In vitro characterization of six STUB1 variants in spinocerebellar ataxia 16 reveals altered structural properties for the encoded CHIP proteins
Peer reviewed, Journal article
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Original versionPakdaman Y, Sanchez Guixe M, Kleppe R, Erdal S, Bustad HJ, Bjørkhaug L, Haugarvoll K, Tzoulis C, Heimdal Kr, Knappskog PM, Johansson S, Aukrust I. In vitro characterization of six STUB1 variants in spinocerebellar ataxia 16 reveals altered structural properties for the encoded CHIP proteins. Bioscience Reports. 2017;37(2):BSR20170251 https://doi.org/10.1042/bsr20170251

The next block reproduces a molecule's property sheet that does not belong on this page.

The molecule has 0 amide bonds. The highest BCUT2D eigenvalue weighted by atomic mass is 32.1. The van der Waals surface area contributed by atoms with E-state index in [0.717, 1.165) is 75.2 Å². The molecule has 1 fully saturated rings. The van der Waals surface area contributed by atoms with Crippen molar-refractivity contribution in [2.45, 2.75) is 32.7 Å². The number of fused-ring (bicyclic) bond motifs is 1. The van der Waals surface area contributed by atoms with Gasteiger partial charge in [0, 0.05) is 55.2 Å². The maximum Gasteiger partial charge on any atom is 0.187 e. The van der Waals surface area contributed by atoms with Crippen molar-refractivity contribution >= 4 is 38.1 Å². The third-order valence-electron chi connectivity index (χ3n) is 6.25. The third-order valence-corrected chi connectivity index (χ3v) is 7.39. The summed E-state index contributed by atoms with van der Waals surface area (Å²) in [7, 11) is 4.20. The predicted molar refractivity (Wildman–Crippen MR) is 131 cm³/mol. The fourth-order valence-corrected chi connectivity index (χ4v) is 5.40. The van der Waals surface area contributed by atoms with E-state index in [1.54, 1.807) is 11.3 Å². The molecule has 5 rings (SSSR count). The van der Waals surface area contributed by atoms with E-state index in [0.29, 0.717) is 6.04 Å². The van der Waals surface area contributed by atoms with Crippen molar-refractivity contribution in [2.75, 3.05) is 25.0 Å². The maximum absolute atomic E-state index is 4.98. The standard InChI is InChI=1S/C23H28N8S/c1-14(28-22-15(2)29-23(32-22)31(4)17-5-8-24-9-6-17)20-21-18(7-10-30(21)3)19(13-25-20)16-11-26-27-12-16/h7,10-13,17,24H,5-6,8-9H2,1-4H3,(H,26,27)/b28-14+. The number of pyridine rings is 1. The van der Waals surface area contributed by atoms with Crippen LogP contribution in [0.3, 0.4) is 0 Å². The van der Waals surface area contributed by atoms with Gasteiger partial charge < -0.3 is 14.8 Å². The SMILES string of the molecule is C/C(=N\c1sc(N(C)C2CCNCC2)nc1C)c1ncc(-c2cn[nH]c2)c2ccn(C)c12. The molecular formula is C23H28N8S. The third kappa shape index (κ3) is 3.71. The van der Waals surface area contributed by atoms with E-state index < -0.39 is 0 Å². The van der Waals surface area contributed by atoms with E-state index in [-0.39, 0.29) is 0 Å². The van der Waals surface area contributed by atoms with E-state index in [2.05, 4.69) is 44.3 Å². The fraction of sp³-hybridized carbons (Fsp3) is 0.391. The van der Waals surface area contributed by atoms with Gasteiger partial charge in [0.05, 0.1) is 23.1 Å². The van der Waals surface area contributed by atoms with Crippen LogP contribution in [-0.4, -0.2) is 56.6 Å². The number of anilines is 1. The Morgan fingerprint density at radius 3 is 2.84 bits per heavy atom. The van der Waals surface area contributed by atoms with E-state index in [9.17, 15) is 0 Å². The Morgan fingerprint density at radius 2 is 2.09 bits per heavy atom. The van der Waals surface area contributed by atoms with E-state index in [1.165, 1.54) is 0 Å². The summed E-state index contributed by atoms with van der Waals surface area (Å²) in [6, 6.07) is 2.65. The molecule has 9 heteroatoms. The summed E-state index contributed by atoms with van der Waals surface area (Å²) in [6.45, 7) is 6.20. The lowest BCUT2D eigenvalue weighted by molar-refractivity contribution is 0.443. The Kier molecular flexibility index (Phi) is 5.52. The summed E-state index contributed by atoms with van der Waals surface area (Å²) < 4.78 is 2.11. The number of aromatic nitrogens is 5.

Spinocerebellar ataxia, autosomal recessive 16 (SCAR16) is caused by biallelic mutations in the STIP1 homology and U-box containing protein 1 (STUB1) gene encoding the ubiquitin E3 ligase and dimeric co-chaperone C-terminus of Hsc70-interacting protein (CHIP). It has been proposed that the disease mechanism is related to CHIP’s impaired E3 ubiquitin ligase properties and/or interaction with its chaperones. However, there is limited knowledge on how these mutations affect the stability, folding, and protein structure of CHIP itself. To gain further insight, six previously reported pathogenic STUB1 variants (E28K, N65S, K145Q, M211I, S236T, and T246M) were expressed as recombinant proteins and studied using limited proteolysis, size-exclusion chromatography (SEC), and circular dichroism (CD). Our results reveal that N65S shows increased CHIP dimerization, higher levels of α-helical content, and decreased degradation rate compared with wild-type (WT) CHIP. By contrast, T246M demonstrates a strong tendency for aggregation, a more flexible protein structure, decreased levels of α-helical structures, and increased degradation rate compared with WT CHIP. E28K, K145Q, M211I, and S236T also show defects on structural properties compared with WT CHIP, although less profound than what observed for N65S and T246M. In conclusion, our results illustrate that some STUB1 mutations known to cause recessive SCAR16 have a profound impact on the protein structure, stability, and ability of CHIP to dimerize in vitro. These results add to the growing understanding on the mechanisms behind the disorder.